Dartmouth MBA program makes 'niceness' a criteria for acceptance
- Dartmouth College's MBA program is now weighing whether an applicant is “smart, nice, accomplished, and aware” with the addition of “nice” gaining attention in the higher education community.
- Inside Higher Education reported that officials at the Tuck School of Business say the inclusion of “nice” in the admissions criteria emphasizes the program’s interest in students who can collaborate and support one another.
- While some were puzzled by the requirement, others said it was in line with the program's philosophy about how it trains its graduates. "Tuck has finally formalized what they’ve long valued: a community of leaders who prize empathy and emotional intelligence at least as highly as financial and strategic acumen," Chad Troutwine, co-founder of a firm that supports MBA applicants, told Inside Higher Education.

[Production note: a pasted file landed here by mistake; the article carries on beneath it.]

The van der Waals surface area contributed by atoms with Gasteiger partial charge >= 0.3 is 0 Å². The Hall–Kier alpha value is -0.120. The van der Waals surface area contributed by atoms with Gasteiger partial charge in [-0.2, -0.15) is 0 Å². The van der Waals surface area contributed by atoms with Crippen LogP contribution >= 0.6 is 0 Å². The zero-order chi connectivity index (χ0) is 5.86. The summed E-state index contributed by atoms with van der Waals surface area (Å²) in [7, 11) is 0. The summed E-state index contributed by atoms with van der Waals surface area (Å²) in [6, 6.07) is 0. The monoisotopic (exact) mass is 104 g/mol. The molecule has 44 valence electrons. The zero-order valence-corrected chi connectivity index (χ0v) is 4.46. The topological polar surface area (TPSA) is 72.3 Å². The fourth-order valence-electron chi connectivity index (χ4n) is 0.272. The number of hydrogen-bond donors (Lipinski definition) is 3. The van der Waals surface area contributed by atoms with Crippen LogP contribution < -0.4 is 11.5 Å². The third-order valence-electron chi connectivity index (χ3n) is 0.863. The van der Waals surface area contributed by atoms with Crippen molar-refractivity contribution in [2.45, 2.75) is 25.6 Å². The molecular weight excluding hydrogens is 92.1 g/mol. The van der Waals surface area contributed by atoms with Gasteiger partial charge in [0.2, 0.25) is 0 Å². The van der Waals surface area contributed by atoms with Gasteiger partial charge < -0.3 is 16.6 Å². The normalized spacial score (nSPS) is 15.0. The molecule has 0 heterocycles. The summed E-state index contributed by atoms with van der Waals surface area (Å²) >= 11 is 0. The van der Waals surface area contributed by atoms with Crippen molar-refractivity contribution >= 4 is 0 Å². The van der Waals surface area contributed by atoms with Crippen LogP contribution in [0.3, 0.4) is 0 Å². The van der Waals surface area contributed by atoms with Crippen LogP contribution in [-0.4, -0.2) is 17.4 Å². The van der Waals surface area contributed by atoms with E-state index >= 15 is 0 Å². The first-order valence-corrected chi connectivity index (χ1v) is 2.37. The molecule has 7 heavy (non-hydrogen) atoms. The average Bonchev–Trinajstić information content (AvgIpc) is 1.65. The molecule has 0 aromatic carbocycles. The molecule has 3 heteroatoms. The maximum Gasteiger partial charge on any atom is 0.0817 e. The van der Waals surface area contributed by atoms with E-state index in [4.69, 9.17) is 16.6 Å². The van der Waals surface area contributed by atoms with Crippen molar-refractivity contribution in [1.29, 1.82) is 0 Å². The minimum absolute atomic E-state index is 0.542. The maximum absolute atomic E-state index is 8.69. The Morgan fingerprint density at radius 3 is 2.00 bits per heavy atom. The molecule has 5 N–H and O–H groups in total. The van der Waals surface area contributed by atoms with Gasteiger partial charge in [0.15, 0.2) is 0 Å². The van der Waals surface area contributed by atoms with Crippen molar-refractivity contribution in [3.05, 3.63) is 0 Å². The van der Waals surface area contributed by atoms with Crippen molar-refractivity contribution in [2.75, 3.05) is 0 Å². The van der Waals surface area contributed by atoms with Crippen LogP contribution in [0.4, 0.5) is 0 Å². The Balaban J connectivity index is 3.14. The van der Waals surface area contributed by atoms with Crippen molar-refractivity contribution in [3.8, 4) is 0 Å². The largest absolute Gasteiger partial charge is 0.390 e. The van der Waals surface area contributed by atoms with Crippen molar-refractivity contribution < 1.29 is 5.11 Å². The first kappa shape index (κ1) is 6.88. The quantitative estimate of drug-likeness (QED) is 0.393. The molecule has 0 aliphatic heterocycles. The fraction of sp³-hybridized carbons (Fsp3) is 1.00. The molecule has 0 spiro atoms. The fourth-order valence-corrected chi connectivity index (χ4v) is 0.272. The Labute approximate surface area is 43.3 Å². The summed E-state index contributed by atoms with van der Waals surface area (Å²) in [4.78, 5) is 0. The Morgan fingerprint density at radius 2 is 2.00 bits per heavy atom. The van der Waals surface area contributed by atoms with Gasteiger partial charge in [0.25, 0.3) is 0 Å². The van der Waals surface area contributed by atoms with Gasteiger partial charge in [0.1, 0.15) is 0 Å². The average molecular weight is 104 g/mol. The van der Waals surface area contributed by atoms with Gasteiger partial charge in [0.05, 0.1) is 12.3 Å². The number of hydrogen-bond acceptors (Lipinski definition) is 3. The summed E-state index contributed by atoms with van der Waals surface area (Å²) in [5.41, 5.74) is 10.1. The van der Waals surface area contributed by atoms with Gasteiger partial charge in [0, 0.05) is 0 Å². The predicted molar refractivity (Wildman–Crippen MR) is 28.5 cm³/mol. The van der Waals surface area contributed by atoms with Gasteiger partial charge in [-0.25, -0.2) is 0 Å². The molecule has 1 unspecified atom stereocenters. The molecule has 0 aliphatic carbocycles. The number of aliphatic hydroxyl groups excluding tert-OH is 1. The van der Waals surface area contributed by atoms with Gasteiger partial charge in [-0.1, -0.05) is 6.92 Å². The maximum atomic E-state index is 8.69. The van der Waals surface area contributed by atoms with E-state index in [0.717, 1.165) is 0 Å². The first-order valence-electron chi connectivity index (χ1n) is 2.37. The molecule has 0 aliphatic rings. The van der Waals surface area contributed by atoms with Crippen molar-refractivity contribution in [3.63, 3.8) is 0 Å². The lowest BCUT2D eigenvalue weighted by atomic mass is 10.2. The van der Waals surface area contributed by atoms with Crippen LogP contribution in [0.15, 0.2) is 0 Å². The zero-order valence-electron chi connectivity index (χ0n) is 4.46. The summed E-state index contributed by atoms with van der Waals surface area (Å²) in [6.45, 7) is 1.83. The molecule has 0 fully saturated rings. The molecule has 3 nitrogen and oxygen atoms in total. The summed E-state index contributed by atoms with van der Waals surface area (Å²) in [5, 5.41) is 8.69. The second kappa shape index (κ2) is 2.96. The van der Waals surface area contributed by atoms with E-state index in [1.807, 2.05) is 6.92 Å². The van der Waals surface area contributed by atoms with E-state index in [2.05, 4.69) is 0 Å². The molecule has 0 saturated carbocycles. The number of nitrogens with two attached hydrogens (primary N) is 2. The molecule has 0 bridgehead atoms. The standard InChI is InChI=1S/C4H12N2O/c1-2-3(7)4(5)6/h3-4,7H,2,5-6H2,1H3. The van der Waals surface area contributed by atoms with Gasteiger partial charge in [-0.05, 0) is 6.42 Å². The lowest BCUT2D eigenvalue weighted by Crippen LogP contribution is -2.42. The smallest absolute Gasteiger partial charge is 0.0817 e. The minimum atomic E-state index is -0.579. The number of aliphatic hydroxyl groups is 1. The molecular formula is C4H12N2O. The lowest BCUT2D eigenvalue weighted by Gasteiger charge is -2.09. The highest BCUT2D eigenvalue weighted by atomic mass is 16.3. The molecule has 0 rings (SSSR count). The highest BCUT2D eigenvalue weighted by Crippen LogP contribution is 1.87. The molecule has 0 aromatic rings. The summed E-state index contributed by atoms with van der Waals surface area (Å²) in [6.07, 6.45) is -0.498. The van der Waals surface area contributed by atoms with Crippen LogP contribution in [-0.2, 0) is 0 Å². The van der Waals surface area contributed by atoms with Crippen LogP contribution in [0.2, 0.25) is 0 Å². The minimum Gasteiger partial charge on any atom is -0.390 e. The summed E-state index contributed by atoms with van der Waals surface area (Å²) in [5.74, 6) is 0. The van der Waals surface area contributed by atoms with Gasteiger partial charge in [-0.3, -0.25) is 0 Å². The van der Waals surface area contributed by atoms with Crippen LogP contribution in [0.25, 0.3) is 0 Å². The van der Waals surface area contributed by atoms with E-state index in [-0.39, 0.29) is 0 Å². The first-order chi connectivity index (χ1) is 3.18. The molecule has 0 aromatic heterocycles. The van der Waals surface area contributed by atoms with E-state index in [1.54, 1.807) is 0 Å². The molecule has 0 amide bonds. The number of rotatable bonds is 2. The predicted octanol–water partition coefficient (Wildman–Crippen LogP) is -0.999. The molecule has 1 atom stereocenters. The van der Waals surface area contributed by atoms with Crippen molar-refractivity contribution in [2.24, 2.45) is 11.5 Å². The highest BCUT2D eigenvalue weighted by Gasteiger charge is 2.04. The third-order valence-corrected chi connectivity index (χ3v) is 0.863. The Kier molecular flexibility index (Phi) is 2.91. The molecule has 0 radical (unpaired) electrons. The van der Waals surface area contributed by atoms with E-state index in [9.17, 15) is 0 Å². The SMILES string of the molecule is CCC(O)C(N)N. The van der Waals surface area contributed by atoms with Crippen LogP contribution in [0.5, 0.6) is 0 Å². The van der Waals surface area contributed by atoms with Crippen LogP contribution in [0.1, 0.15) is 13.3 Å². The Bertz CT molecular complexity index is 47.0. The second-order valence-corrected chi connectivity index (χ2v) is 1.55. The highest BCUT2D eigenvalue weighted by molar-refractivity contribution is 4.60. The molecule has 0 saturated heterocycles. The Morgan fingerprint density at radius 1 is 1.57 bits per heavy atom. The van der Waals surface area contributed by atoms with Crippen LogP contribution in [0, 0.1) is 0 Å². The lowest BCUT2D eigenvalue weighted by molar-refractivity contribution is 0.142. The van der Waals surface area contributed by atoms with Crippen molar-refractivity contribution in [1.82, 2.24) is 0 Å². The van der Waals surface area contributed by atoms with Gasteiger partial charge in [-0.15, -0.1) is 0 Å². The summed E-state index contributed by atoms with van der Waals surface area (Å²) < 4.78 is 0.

The effort to distinguish these characteristics is contained in Tuck's essay prompts, for instance: "Tuck students are nice, and invest generously in one another’s success. Share an example of how you helped someone else succeed."
Experts said that the move reflects a broader examination of the mission at business schools and whether their image should change from one of training “mean, less scrupulous people” who only want to “make it to the top."
There is emphasis on character issues in some undergraduate programs, dating back to 2011 when some officials suggested admissions policies emphasized the wrong criteria. The Institute on Character in Admissions, which includes representatives from top national institutions and higher education organizations, has a goal of “developing strategies and experiments that elevate character attributes in the admission equation,” claiming they better predict student success in higher education and the workplace.
Its members point to a detailed 2016 report from the Hamilton Project, an economic policy branch of the Brookings Institution, that noted that employers often say they need “soft skills,” along with recent other reports that have noted employers value them. “Non-cognitive skills … predict college readiness and completion –including resilience, persistence and self-control — that are also consequential for the labor market,” the Hamilton Project report states.
- Inside Higher Education Dartmouth's competitive business school announces new criteria for admission.